Monday, 1 September 2014

13 Wrestlers Who Died In The Ring 10

by Unknown  |  at  06:02

10. ‘Iron’ Mike DiBiase

Long before ‘Iron’ Mike Tyson was even born, there was another ‘Iron Mike’, Mike DiBiase. If the name looks familiar, it’s because he is the patriarch of the DiBiase family. His adopted son, Ted, enjoyed a hugely successful career, most notably as The Million Dollar Man during the WWF’s boom period. Ted’s son, Ted Jr, also had a brief run in the WWE a few years ago but has since left the wrestling business. Even Mike’s wife, Helen Hild (Ted’s mother), was a professional wrestler herself. Wrestling well and truly ran in the family’s blood.
After becoming the national collegiate amateur wrestling champion at the University of Nebraska, he debuted as a pro in 1950 after only ever watching a handful of professional wrestling matches, DiBiase was already working 45 minute long matches less than one month into his career. It’s fair to say that he was a natural. DiBiase travelled the country, visiting different territories and picking up titles throughout his career. He won a version of the World Heavyweight Championship in Los Angeles, as well as the NWA World Junior Heavyweight title in NWA Tri-State (based in the Louisiana and Mississippi region, where Ted would first become a star), as well as countless regional titles.
His most high profile match was a boxer vs wrestler contest with former World Light Heavyweight Champion, Archie Moore. In his final ever fight, Moore triumphed with a third round knockout. Under more conventional circumstances, DiBiase’s most legendary match was a Texas Death Match against Dory Funk Sr. It lasted for one hour and 44 minutes, having taken in 16 falls before Funk was declared the winner.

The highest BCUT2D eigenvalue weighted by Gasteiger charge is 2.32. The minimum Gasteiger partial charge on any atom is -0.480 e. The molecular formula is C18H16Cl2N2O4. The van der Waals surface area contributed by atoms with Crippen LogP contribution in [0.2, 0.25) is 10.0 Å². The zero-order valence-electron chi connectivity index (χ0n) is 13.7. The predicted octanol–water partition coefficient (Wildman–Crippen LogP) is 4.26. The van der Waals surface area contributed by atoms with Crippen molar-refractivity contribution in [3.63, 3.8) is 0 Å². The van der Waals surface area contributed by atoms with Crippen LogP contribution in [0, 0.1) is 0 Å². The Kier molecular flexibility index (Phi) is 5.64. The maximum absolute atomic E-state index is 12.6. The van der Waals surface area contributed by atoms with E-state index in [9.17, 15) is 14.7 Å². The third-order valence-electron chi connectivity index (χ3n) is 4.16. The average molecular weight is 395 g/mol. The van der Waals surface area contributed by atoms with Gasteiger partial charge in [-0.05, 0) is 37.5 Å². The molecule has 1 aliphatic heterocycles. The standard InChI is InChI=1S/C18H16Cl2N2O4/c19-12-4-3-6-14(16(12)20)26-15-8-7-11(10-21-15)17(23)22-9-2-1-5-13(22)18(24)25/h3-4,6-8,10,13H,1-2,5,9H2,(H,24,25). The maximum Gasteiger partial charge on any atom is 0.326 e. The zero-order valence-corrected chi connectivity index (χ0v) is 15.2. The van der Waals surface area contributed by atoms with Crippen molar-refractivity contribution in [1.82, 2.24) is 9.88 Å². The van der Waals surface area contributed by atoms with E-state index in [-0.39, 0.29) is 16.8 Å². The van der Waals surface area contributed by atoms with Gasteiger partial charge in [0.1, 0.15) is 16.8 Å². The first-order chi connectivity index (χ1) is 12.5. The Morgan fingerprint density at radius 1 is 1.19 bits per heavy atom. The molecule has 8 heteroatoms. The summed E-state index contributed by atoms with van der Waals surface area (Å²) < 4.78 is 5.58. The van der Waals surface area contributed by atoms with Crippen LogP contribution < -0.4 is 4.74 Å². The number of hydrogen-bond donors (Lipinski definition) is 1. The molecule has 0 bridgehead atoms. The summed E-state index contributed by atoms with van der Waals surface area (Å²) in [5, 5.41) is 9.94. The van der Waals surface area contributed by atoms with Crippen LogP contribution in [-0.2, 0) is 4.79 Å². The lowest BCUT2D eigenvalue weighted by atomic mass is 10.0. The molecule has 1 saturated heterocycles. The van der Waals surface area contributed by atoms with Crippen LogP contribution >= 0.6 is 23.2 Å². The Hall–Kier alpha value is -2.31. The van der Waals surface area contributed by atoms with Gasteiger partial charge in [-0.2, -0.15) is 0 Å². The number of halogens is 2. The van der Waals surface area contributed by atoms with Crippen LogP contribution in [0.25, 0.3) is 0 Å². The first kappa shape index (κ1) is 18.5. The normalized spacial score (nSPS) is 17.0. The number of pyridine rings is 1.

DiBiase’s final match was on July 2nd 1969 in Lubbock, Texas, where he took on Man Mountain Mike, who weighed over 600 lbs. DiBiase suffered a heart attack during the match. Harley Race, who was also on the bill, rushed to the ring to perform CPR, and accompanied DiBiase to the hospital in an ambulance, but tragically, DiBiase was pronounced dead on arrival at the age of 45.
In an interview many years later, Ted DiBiase confirmed that his father had a huge cholesterol buildup and was genetically predisposed to heart disease, so while the match itself did not kill him, participating in a wrestling match was his final activity.


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